rufibasis Guenée, 1852, Hist. Nat. Insectes, Spec. gén. Lépid.
rufibasis Guenée; Holloway, 1976: 34.
The facies is distinctive, as described above.
range. Indo-Australian tropics east to New Guinea, the Solomons and
preference. The species is common from the lowlands to 1930m, including
disturbed and cultivated areas.
The larva was described by Gardner (1947) and illustated by Kuroko &
Lewvanich (1993). It is a slender spindle shape, tapering at each end. The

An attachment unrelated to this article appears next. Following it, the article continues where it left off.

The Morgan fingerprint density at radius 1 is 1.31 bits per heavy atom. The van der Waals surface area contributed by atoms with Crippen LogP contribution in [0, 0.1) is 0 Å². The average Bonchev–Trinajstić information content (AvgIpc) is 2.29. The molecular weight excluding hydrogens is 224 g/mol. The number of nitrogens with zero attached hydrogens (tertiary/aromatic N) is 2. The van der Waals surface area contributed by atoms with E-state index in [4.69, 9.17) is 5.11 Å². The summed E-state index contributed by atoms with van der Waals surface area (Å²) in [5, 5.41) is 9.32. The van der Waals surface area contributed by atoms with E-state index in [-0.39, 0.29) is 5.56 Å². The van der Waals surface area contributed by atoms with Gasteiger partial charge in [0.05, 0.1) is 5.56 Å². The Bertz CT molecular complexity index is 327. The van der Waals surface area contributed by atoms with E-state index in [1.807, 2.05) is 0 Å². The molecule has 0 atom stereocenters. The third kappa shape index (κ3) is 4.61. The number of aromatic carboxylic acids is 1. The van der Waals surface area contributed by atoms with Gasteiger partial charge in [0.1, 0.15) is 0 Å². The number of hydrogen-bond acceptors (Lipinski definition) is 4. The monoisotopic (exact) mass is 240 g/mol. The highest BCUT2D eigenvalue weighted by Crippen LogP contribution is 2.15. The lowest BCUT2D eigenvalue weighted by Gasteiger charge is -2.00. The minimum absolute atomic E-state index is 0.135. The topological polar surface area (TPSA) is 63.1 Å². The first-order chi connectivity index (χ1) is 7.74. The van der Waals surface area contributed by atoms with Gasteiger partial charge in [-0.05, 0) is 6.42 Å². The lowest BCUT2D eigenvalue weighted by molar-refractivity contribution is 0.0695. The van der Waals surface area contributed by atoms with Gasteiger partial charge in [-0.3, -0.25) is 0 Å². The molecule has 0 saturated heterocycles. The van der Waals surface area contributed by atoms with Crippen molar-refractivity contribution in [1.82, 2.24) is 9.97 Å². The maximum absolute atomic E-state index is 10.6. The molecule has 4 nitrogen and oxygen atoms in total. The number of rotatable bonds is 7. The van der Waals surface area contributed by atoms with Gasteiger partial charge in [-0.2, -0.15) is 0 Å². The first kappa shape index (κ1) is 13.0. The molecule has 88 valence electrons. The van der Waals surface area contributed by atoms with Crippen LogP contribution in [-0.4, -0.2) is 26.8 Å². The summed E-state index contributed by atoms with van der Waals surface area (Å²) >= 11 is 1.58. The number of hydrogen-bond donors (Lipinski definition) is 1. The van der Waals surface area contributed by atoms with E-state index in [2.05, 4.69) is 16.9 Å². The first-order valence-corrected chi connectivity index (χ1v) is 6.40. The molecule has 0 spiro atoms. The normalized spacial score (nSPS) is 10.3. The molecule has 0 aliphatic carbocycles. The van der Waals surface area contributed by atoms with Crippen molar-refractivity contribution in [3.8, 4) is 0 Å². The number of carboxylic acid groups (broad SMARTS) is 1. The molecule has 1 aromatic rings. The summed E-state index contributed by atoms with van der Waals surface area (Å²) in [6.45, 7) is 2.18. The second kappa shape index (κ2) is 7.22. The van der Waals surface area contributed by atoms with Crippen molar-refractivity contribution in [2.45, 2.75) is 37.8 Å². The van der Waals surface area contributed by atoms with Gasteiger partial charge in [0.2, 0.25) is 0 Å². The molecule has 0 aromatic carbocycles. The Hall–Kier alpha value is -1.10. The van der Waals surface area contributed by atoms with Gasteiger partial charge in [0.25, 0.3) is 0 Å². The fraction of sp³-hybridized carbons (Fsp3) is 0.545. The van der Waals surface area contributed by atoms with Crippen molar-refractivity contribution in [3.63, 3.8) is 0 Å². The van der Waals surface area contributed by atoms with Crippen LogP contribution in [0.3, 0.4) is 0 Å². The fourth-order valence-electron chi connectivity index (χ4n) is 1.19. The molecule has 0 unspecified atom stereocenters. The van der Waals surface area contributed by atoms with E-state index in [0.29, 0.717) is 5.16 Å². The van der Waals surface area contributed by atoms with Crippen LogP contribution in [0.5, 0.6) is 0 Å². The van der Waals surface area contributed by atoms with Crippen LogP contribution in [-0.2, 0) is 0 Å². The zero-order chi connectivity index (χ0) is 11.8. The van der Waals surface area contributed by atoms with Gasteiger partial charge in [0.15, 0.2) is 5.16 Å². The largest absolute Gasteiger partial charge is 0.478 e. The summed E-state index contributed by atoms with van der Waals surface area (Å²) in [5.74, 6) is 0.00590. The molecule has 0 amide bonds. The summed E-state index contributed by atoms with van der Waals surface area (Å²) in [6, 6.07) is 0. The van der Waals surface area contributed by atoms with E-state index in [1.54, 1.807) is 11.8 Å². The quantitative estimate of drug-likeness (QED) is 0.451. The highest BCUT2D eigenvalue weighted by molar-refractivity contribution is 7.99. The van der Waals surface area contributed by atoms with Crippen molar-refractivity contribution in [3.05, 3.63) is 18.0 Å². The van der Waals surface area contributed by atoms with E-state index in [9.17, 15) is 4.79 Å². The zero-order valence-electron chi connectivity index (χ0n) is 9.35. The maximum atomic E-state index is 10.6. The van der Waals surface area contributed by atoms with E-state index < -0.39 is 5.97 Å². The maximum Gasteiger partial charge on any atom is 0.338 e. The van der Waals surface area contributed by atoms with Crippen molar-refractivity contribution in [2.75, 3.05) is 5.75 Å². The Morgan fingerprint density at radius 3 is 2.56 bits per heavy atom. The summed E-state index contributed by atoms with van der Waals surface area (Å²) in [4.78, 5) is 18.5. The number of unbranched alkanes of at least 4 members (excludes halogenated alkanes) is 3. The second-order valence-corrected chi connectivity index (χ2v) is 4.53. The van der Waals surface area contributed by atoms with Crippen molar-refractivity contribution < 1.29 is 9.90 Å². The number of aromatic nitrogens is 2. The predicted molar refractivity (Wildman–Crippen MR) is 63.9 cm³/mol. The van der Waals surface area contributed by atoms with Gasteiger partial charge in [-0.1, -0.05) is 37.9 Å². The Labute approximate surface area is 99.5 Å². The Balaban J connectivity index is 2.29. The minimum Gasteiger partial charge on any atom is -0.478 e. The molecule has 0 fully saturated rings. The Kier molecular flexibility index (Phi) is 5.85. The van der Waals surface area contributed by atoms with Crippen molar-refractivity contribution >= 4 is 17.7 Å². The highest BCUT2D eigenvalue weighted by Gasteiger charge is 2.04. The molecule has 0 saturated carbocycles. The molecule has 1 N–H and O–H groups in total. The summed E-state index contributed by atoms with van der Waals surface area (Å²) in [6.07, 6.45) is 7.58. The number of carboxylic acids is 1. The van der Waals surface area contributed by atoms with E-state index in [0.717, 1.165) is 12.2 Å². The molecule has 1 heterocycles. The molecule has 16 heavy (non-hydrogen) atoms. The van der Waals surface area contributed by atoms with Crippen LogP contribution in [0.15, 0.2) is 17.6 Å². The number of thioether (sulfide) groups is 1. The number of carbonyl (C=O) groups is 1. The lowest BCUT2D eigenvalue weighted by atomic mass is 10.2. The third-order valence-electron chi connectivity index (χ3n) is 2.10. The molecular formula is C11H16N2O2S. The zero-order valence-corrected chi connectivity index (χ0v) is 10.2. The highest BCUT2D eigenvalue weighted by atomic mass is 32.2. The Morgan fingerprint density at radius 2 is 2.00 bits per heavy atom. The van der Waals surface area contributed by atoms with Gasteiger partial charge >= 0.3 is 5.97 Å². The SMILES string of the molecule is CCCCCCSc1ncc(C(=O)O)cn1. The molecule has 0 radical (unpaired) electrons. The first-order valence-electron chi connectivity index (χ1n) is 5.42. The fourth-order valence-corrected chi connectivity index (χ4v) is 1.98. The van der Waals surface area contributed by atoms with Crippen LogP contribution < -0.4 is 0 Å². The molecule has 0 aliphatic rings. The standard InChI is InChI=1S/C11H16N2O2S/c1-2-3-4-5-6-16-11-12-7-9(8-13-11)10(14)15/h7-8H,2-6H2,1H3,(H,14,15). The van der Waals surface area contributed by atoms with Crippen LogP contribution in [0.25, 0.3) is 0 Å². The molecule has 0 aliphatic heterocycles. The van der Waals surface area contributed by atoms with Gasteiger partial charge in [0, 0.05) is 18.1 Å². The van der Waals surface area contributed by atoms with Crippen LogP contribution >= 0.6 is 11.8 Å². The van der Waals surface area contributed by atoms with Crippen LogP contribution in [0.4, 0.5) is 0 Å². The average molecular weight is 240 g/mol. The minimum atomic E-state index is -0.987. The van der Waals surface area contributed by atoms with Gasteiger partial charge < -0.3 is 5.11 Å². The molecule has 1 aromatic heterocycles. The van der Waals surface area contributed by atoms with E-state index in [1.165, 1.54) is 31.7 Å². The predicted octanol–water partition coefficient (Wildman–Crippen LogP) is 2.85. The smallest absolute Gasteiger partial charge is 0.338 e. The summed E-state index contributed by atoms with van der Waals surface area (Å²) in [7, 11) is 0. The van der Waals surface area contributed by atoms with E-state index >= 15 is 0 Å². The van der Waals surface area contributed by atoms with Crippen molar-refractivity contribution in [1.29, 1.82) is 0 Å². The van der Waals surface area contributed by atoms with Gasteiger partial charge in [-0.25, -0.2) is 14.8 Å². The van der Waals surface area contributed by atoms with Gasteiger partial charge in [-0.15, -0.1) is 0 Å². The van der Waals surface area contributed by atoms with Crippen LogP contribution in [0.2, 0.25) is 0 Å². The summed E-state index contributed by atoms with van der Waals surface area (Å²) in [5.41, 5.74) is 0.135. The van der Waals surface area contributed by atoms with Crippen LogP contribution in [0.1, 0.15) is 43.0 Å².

colour is a darkish, olive green-brown, with a conspicuous pale yellow stripe
along each side that extends from the head to the anal prolegs, which are
splayed out behind. Kuroko & Lewvanich noted two forms of the larva: olive,
greyish brown with a white stripe; green with a yellow stripe. All the prolegs
have expanded plantae to give them a T-shape, and, of the abdominal ones, those
on A4 are moderately reduced and those on A3 strongly so.
plants listed by Robinson et al. (2001)
are all from the Sapindaceae: Dimocarpus, Litchi,
However, there is also a record from Euphorbia (Euphorbiaceae) in Hong Kong (unpublished IIE
to Content Page